JUSTICE AL WAYS NEEDS COURAGE
India’s Supreme Court has been performing a stupendous task with distinction, but in the last 10 years, the established legal system has become unpopular because of too much law, too little justice, too much rhetoric and too little reform
Like old clocks, our judicial institutions need to be oiled, wound up and set to true time.” ( Lord Harry Woolf, Lord Chief Justice of England from 2000 to 2005) The reach of India’s highest court is all- pervasive. The Supreme Court sits in final judgment over the decisions not only of the high courts in the states ( there are 18 high courts for 28 states and Union territories), but also over all tribunals ( Central and state) functioning throughout India: There are literally hundreds of them. And the law declared by the Supreme Court, including its pronouncements on the validity of enacted law, is binding ( under the Constitution) on all other courts and authorities in the country. There is virtually no area of legislative or executive activity which is beyond the highest court’s scrutiny. Its writ extends to all two million square miles of Indian territory, and over its ( now) 1.2 billion inhabitants. Making use of the trappings of modern technology, India’s Supreme Court has been performing a stupendous task with distinction.
In the last 10 years, however, our established legal system has become unpopular because of too much law, too little justice, too much rhetoric and too little reform. We need to move on: To do something different, something that we have not done before. Illustratively, I suggest the following:
Curb the surfeit of case- law. In a three- tier, precedent- bound system like ours, cases go on far too long; one of the primary reasons is that too much time is spent by lawyers citing case- law. Over the years our law reports are filled with some useful, and many not- so- useful decisions. The Americans had the same problem but the surfeit of judicial opinions in the US is now kept strictly under control by a simple judicial device known as “un- publication of opinions”. “Un- publication” means that an opinion ( or judgment), because it is restricted to the facts of the case, is ( judicially) designated not fit for publication in the official law reports, and when this is put out on the website as an “unpublished” opinion, it cannot be cited in court. This expedient has proved effective: The rate of “unpublished opinions” of federal courts in the US is presently around 80 per cent! To introduce this system in India will require spadework: Hundreds of thousands of judgments will have to be scanned and declared “unpublished”; but it will be worth the effort: It will help reduce the law’s interminable delays.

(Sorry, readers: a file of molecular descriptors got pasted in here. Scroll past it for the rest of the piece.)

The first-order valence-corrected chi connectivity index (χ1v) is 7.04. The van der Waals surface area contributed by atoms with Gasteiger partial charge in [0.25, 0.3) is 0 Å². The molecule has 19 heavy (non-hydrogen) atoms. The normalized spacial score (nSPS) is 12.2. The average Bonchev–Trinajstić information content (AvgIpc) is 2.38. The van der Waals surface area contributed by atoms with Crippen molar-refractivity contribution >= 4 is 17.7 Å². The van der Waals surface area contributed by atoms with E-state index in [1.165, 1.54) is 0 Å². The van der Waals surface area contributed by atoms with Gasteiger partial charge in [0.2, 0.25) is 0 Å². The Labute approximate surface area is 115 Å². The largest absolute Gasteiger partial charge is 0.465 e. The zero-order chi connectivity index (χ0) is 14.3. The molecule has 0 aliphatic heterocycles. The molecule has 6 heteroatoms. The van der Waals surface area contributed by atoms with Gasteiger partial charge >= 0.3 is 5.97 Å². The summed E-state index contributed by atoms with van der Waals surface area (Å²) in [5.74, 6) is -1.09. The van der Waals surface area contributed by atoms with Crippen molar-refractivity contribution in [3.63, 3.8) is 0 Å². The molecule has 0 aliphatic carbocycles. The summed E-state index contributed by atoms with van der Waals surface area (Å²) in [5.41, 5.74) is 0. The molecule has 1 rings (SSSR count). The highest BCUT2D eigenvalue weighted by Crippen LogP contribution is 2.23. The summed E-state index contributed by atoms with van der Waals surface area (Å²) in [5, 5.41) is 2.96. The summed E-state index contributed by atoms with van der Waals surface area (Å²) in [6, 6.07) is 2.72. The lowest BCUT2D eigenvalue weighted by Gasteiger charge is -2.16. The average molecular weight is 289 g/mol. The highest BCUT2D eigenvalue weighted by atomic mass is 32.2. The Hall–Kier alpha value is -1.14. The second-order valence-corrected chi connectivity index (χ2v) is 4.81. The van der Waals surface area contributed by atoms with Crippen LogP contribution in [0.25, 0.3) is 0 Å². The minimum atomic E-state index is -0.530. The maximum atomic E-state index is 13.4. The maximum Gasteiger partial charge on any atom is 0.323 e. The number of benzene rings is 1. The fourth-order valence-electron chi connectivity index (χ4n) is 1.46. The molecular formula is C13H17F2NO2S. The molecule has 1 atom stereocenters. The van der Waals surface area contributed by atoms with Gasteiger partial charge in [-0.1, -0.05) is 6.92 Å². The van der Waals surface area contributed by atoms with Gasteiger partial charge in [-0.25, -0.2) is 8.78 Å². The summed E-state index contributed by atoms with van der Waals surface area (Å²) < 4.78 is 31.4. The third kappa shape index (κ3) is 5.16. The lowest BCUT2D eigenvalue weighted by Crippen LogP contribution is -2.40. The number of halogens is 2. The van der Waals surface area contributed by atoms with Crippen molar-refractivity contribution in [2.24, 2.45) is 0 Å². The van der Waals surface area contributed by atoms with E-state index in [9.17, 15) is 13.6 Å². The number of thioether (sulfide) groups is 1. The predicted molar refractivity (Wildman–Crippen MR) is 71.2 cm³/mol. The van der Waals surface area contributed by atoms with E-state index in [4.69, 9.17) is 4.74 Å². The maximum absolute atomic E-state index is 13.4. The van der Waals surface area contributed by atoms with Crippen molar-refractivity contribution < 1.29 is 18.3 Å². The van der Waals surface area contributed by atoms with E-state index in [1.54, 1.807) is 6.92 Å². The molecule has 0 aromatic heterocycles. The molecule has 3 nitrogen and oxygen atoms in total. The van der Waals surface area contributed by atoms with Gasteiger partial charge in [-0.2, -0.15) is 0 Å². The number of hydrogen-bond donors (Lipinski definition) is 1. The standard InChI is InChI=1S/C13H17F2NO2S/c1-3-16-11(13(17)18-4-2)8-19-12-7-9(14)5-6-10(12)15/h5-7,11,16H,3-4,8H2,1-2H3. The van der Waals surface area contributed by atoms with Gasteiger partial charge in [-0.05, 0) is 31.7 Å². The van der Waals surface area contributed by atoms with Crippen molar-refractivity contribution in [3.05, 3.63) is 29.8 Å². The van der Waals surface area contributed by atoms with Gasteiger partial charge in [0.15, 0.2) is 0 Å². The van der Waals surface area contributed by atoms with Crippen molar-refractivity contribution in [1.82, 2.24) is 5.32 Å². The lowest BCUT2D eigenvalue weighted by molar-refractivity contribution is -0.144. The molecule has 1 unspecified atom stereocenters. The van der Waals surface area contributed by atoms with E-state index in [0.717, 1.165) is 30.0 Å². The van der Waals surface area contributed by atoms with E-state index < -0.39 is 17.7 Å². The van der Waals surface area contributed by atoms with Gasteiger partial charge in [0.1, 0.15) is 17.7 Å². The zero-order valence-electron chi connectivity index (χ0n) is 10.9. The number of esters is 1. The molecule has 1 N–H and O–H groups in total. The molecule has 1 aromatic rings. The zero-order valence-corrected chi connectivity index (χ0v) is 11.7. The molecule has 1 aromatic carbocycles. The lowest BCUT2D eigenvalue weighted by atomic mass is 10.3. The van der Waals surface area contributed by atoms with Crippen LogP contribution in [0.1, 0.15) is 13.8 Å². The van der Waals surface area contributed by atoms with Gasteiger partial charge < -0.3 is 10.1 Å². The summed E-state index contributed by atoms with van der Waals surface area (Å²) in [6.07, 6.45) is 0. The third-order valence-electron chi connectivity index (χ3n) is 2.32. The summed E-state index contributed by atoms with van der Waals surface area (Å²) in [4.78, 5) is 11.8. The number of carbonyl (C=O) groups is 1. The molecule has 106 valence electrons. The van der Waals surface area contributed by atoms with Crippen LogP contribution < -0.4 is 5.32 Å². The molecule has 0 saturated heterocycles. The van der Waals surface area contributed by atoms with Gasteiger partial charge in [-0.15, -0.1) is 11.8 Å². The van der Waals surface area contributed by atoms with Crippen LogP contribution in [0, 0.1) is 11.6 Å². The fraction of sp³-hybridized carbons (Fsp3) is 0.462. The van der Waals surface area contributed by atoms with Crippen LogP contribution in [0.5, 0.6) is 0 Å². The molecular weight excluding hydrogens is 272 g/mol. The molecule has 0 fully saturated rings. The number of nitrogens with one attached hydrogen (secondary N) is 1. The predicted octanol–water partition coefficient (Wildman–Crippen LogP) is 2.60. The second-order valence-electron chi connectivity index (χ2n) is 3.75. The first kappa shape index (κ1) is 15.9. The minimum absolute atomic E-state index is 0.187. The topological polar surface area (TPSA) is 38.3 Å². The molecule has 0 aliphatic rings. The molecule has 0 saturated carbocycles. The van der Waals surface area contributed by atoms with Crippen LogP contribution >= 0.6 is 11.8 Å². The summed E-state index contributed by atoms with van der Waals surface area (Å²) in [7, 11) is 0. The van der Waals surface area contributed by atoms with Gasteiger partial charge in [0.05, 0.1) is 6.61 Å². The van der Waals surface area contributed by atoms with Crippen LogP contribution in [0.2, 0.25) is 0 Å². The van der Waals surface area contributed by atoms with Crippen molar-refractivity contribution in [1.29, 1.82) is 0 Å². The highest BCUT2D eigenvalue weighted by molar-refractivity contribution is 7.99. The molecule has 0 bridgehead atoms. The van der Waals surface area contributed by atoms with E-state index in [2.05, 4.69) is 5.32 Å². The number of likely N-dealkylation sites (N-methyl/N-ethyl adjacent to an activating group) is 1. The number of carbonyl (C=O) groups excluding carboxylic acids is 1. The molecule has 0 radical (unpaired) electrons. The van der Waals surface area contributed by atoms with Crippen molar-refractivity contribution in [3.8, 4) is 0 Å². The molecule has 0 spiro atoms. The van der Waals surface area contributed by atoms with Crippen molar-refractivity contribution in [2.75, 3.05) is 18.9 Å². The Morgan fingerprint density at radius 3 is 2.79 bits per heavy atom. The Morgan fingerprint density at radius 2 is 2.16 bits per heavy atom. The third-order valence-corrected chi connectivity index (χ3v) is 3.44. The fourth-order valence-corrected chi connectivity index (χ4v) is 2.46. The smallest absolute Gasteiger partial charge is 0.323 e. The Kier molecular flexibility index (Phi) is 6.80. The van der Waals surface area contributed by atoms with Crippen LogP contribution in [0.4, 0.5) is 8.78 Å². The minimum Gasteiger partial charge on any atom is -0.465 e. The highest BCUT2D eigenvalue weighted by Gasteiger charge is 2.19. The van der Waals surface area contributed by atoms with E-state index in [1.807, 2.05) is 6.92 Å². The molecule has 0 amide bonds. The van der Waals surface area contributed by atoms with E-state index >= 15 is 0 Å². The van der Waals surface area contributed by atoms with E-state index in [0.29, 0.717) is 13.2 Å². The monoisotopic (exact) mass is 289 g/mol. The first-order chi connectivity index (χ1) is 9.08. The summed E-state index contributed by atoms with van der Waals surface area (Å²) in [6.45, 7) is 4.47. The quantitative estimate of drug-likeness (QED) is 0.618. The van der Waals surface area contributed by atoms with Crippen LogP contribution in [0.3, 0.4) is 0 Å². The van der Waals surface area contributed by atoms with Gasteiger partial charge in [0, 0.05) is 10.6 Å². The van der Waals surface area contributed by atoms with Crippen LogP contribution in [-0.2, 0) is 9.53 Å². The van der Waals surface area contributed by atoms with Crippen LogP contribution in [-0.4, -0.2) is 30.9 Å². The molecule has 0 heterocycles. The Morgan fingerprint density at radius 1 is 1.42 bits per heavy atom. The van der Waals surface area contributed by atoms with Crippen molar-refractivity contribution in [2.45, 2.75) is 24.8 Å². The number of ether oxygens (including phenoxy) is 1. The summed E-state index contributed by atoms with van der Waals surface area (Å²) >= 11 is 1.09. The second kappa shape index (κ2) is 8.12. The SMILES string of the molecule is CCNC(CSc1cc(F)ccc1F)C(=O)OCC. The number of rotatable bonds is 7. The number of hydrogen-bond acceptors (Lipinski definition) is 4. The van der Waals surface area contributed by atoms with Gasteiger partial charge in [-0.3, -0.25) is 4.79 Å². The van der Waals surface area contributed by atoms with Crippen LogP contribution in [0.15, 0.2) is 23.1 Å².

Stop the current trend of ‘ tribunalising’ the justice system. Most litigants believe that they will get justice only in the established courts ( the high courts and the Supreme Court), and not in tribunals set up by statutes— even when their decisions are overseen by superannuated judges presiding over appellate tribunals. In a vast majority of cases, decisions rendered by these bodies invariably— though tortuously— land up in the high courts ( through writs under Article 226 of the Constitution), and ultimately, in the Supreme Court of India ( through that court’s plenary jurisdiction under Article 136 of the Constitution), thus contributing in no small measure to the law’s proverbial delays.
Costs should follow the event. One outstanding failing in our system of judicial governance is that although mandated by law, costs hardly ever follow the event. The fear of costs is what the courts must instil into the dilatory and speculative litigant including ( I would plead) on the litigant who undertakes a PIL ( Public Interest Litigation): Projects and programmes devised by popularly elected governments are held up for years in the high courts ( and in the Supreme Court) at the instance of persons who have no direct interest, on some suspicion of corruption or the like— and when at the end of a tortuous judicial process such PILs are ultimately dismissed, the loss in economic terms to the community at large is never compensated.